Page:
Ryanair Holdings PLC (LON:RYA) has called on the European Commission to launch an investigation into the “anti-competitive behaviour” of certain rival airline crew, unions and lobby groups related to ongoing strikes by its workers.
The Irish airline claims these groups have been “actively impending” the company’s negotiations with pilots and cabin crew and organising repeated strikes in an effort to damage its business and consumer confidence for the benefit of its competitors.
Ryanair also published the details of its offer to pilots and cabin crew to help end a long-running dispute over working conditions, saying it wanted to “set the record straight”.
The budget carrier has been forced to cancel several flights due to ongoing industrial action by staff.
Earlier on Wednesday, it said on Twitter that it plans to cancel 150 flights on Friday due to industrial action in Spain, Belgium, Holland, Portugal, Italy and Germany.
However, it marks less than the 190 cancellations previously announced and Ryanair said more than 92% of its scheduled 2,400 flights will be unaffected because “the vast majority of our people will work as normal”.
Customer Update for Fri, 28 Sep: pic.twitter.com/Opt7nHfAuh— Ryanair (@Ryanair) 26 September 2018
Ryanair said it wanted to publish its offer to pilots and crew to "correct trade union propaganda and pave the way to a speedy conclusion of collective labour agreements (CLAs)" with staff. It expects to complete CLAs with pilots and cabin crew by the end of the year.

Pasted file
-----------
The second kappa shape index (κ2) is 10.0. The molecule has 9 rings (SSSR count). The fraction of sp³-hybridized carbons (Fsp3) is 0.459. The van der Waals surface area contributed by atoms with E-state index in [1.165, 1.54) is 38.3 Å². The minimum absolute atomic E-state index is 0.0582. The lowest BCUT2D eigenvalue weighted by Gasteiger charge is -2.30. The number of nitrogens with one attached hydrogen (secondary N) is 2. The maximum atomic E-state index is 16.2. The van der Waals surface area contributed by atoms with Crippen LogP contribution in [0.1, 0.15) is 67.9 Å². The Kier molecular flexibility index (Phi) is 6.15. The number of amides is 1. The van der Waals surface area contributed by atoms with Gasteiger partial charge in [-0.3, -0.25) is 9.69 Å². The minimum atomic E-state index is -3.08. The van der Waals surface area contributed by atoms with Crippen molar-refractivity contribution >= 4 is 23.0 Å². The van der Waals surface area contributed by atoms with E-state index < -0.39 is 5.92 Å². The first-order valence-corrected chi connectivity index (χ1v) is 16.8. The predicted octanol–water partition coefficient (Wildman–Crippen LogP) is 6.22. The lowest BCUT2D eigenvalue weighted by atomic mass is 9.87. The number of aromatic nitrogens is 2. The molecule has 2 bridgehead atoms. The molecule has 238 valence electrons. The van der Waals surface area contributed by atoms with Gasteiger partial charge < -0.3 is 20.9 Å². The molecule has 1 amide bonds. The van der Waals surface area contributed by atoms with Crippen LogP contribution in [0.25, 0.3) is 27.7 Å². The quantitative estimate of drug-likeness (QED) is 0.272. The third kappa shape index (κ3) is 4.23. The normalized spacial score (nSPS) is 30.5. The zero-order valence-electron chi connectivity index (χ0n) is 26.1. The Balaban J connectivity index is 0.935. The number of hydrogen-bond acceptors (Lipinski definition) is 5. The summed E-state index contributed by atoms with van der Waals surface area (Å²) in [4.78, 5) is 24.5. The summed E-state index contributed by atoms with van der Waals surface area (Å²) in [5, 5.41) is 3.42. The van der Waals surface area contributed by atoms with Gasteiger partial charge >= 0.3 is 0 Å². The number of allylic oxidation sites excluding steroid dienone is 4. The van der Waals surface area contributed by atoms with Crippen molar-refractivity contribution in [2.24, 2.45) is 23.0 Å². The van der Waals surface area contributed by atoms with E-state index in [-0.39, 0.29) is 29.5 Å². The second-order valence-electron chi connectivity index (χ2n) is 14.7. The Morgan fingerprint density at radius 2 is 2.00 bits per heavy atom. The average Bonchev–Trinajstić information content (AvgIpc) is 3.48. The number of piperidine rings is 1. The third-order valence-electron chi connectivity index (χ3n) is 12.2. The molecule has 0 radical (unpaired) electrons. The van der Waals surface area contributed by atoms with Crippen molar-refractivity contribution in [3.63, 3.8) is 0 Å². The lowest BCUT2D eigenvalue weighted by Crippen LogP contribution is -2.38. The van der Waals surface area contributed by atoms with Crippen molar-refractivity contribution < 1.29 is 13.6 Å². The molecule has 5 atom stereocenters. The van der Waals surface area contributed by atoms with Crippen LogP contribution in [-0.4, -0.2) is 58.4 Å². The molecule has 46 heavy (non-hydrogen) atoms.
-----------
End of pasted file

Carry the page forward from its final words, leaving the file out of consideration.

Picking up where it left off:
Ryanair says strikes are unnesseary and disruptive
“We have made real progress with the unions and our people in many EU countries since we agreed to recognise unions in Dec 2017,” said chief executive Michael O’Leary.
“However, in certain countries, most notably in Portugal, Spain, Germany, Netherlands, and Sweden similar progress is being impeded by the interference of competitor airline pilots and cabin crew who are conspiring to call repeated and unnecessary strikes, which are disrupting Ryanair’s customers, and damaging our business for the benefit of their legacy airline employers.”
Staff based in countries outside of Ireland are unhappy about being employed under Irish legislation. They have complained that about being compelled to receive their pay in Irish bank accounts, which affects their credit rating in their home country.
Ryanair to move to workers to local contracts, improve pay
European Employment Commissioner Marianne Thyssen told O’Leary on Wednesday that the airline must respect EU rules and give workers contracts where they live.
“Respecting the law is not something over which workers should have to negotiate and not something that can be postponed to a later date,” Thyssen said in a statement.
O'Leary said he and Thyssen had discussed the matter during their meeting and the fact that Ryanair has already agreed to move to local contracts, law and taxation by “early 2019”.
In its offer to staff, the company said it was committed to competitive pay in local markets for cabin crew pay and would next year increase the balance of fixed versus variable pay for pilots. It will also give opportunities for internal promotions.
“The majority of Ryanair’s pilots and cabin crew do not support these strikes, and they have continued to work normally,” O’Leary said.
“We work hard to ensure that our people enjoy the best pay, terms and conditions of any low cost 737 airline in Europe.”